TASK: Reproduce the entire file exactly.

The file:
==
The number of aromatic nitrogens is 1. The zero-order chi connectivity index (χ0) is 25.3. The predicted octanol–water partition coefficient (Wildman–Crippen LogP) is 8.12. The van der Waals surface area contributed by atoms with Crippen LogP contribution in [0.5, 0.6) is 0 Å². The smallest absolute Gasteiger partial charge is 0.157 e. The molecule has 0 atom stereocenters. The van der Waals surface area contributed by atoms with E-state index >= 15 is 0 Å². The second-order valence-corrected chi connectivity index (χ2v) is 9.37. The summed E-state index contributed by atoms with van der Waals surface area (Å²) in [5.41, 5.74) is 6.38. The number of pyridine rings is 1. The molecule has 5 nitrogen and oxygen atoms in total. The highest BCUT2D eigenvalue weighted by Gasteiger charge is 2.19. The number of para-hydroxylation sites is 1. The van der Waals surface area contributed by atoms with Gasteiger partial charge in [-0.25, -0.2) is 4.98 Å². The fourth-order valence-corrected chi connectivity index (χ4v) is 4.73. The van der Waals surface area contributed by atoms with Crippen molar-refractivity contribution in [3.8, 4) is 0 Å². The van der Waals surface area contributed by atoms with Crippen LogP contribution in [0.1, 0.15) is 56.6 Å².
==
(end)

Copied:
The number of aromatic nitrogens is 1. The zero-order chi connectivity index (χ0) is 25.3. The predicted octanol–water partition coefficient (Wildman–Crippen LogP) is 8.12. The van der Waals surface area contributed by atoms with Crippen LogP contribution in [0.5, 0.6) is 0 Å². The smallest absolute Gasteiger partial charge is 0.157 e. The molecule has 0 atom stereocenters. The van der Waals surface area contributed by atoms with E-state index >= 15 is 0 Å². The second-order valence-corrected chi connectivity index (χ2v) is 9.37. The summed E-state index contributed by atoms with van der Waals surface area (Å²) in [5.41, 5.74) is 6.38. The number of pyridine rings is 1. The molecule has 5 nitrogen and oxygen atoms in total. The highest BCUT2D eigenvalue weighted by Gasteiger charge is 2.19. The number of para-hydroxylation sites is 1. The van der Waals surface area contributed by atoms with Gasteiger partial charge in [-0.25, -0.2) is 4.98 Å². The fourth-order valence-corrected chi connectivity index (χ4v) is 4.73. The van der Waals surface area contributed by atoms with Crippen molar-refractivity contribution in [3.8, 4) is 0 Å². The van der Waals surface area contributed by atoms with Crippen LogP contribution in [0.1, 0.15) is 56.6 Å².